Like, there can be political corruption, when a country is de facto privatized and works for the benefit of specific individuals at every level of power instead of public interest, and those individuals have links with certain economic actors, so the state is basically defined as a network of family relations, with certain clans or groups in place, which construct power verticals and those power verticals are simply siphoning resources. It’s their core characteristic. I mean, they do carry out some management functions, but the main purpose is gaining economic resources using corruption and similar tools.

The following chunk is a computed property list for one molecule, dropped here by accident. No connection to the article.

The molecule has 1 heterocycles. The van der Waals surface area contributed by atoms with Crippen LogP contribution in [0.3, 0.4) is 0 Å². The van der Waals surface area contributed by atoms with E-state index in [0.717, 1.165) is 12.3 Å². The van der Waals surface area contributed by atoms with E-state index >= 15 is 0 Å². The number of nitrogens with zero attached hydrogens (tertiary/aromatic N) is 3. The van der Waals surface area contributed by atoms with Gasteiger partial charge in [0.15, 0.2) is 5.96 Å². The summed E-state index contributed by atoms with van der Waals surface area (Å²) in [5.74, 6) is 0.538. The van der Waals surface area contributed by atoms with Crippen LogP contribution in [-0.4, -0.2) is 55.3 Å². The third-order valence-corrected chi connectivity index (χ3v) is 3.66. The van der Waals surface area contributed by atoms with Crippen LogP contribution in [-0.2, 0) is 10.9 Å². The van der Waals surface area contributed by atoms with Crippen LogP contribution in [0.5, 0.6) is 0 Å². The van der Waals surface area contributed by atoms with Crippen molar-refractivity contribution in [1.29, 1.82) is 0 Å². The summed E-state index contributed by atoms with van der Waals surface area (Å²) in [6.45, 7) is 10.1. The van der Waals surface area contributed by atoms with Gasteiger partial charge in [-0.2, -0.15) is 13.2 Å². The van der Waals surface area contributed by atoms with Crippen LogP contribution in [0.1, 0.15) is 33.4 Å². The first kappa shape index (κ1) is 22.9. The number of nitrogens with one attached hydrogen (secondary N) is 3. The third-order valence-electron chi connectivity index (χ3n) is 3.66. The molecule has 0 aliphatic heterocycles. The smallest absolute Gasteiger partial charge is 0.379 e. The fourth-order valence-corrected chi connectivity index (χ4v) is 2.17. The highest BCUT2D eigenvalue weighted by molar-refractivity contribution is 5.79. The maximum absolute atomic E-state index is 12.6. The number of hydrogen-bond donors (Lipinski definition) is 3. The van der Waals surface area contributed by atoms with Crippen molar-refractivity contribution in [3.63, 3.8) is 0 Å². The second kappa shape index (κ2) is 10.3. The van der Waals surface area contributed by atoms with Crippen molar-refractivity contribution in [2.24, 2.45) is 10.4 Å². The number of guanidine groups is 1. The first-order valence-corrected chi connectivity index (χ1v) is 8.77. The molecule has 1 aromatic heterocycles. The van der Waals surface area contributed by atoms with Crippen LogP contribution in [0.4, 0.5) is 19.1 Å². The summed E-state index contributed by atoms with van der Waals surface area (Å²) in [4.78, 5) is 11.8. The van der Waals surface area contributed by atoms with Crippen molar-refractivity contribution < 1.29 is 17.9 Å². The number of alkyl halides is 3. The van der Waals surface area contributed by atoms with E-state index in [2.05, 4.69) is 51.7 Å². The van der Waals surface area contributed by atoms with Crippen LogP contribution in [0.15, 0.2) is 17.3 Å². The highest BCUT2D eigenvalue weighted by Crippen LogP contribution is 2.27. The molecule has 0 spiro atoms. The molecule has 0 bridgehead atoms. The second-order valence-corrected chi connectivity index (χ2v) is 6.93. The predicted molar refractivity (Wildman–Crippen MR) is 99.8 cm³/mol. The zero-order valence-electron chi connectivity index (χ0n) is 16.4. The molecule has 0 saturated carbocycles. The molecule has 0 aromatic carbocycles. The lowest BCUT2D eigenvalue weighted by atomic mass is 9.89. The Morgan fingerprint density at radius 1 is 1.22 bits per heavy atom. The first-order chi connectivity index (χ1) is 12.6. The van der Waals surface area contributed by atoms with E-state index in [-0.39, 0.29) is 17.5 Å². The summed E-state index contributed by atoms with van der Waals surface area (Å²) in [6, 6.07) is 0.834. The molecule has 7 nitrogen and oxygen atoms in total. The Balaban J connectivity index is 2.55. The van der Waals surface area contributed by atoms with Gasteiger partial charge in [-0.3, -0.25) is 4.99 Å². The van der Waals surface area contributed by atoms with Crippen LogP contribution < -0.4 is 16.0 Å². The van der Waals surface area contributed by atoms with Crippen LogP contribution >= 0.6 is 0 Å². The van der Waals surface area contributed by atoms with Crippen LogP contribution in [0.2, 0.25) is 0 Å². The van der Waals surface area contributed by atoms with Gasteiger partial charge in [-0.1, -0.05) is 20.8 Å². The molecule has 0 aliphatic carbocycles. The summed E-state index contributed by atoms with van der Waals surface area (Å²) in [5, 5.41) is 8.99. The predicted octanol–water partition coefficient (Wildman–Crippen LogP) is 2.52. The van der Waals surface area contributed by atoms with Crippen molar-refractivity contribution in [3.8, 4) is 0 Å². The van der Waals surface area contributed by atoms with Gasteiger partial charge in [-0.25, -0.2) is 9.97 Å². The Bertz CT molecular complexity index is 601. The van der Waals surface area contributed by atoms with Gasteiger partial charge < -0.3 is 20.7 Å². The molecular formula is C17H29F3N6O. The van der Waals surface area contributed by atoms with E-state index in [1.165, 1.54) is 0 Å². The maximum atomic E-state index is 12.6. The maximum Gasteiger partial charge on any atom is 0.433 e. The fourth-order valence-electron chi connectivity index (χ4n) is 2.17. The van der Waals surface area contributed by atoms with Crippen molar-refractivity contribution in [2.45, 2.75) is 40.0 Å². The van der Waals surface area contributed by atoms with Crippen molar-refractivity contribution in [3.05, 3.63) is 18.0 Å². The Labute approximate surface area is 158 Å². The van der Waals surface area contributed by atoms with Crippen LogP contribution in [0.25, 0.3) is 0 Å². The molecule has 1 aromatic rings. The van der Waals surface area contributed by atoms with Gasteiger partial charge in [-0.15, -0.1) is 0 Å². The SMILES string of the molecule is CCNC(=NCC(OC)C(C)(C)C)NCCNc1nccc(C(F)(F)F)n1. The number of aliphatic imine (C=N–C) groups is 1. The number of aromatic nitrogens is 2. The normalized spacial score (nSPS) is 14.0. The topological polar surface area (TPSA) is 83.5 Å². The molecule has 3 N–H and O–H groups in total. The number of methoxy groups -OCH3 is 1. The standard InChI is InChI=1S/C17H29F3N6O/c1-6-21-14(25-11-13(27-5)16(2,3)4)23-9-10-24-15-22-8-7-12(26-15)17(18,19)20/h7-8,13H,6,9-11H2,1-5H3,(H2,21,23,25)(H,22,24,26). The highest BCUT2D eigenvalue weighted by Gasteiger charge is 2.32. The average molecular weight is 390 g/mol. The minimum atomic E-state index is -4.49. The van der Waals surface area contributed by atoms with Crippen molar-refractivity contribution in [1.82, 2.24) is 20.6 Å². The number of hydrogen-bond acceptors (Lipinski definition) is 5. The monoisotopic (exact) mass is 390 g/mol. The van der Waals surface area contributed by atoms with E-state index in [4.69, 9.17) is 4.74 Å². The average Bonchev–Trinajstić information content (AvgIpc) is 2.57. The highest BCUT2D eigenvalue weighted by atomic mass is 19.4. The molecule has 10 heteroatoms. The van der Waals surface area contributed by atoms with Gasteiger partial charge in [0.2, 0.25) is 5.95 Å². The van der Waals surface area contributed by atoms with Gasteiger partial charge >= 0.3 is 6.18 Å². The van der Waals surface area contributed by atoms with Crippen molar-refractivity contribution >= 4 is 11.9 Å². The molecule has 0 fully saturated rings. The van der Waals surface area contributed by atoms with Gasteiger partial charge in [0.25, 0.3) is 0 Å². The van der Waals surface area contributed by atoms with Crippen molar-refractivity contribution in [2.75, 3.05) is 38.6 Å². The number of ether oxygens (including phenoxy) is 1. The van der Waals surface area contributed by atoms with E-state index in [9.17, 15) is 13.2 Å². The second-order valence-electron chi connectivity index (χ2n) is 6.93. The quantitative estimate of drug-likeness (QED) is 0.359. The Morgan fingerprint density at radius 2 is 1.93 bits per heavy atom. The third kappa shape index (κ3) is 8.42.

Interestingly, it’s pretty much the reality of Ukrainian history after its independence. Such a state quickly starts dumping various functions that are not related to gaining these resources or benefits. Like social functions, when it shifts the burden of education on citizens, meaning it’s formally free, but you have to buy your own textbooks, to buy presents for your teachers or to do something else. The same goes for healthcare, when it’s formally free as well, but the only thing that is actually free is a horrible hospital building. You need to go there, and then you need to pay a doctor, because he earns a meager wage, to pay for medicines and so on. There are even more extreme options. Such as predatory corruption, when public authorities and influential political actors use force and violence to take all the assets, all the economic resources for themselves and other members of the ruling group, which is the case, for example, for Islam Karimov’s Uzbekistan or Turkmenistan or similar regimes. So, when we talk about political corruption, about predatory corruption, then, obviously, creation of NABU, NACP, HACC, all this alphabet soup of agencies, it doesn’t help much. I mean, it does have some effect. We can see a certain effect from NABU’s activities, but I think that we’re still moving towards political corruption, and nothing ever really changes at large. I mean, in order to succeed in a serious fight against corruption in a situation of predatory or political corruption, the whole political system needs to be changed, and that’s the job for politicians, not some abstract NABU agents.